The Quandary for Biographers: Get Up Close, but How Personal?Breaking News
When Doris Kearns Goodwin was still young and unknown and writing her biography of former President Lyndon B. Johnson, she stayed at his Texas ranch. Sometimes, she said in the book’s prologue, when he could not sleep, he would settle into her bed and confess his troubles while she sat nearby.
Walter Isaacson was at Steve Jobs’s bedside as Mr. Jobs was dying of cancer, an experience, Mr. Isaacson has acknowledged, that made him “deeply emotionally wrapped up” with his subject.
Contemporary biography has always been a tricky balancing act, even before Paula Broadwell demonstrated with her book about David H. Petraeus how the scales can tip decisively the wrong way....
comments powered by Disqus
- Snopes debunks slavery Internet meme
- Revamped Chinese History Journal Welcomes Hard-Line Writers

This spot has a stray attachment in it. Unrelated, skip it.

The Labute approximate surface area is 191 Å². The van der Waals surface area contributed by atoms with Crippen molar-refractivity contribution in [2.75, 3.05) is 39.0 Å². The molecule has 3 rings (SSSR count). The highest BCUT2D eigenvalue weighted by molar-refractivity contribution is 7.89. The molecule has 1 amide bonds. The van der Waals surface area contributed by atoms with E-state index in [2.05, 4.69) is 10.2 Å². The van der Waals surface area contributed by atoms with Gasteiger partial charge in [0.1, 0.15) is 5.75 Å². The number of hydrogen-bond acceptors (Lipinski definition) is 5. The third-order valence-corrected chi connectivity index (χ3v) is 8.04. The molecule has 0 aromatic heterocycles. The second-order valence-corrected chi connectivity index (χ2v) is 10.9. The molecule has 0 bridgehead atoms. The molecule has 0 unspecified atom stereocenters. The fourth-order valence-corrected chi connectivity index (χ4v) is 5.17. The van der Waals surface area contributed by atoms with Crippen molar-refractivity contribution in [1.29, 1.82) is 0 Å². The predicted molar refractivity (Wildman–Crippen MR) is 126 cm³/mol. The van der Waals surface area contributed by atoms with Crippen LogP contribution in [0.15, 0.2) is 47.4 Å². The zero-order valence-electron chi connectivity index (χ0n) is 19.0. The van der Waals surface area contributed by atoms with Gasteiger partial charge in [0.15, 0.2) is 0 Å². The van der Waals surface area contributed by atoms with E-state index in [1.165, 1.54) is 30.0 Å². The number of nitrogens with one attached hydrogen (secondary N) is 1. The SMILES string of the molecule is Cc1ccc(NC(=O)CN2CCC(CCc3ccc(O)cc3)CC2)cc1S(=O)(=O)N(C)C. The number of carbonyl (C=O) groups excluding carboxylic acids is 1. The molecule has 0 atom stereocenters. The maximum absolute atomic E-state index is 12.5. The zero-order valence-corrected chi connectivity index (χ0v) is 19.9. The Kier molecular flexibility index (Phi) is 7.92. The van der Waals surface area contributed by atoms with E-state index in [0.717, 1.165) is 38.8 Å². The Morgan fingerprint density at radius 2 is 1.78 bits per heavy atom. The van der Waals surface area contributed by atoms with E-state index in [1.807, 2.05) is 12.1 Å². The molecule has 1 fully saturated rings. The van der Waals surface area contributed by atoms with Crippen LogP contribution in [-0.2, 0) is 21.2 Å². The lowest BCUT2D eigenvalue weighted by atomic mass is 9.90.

- Poll: 3 Out of 5 Texan Trump Supporters Want Secession if Hillary Clinton Is Elected
- The Psychiatric Question: Is It Fair to Analyze Donald Trump From Afar?
- Minorities still feel Eugene, Oregon’s historical link to the Ku Klux Klan
- Ernst Nolte, Historian Whose Views on Hitler Caused an Uproar, Dies at 93
- Japan should give formal apology for wartime aggression, says historian
- Historian Benjamin Madley says what whites did to Indians in the 19th century in California was genocide.
- Kevin Baker says America needs to bring back political machines
- Covell Meyskens uses his blog to show what life was like under Mao. (Interview)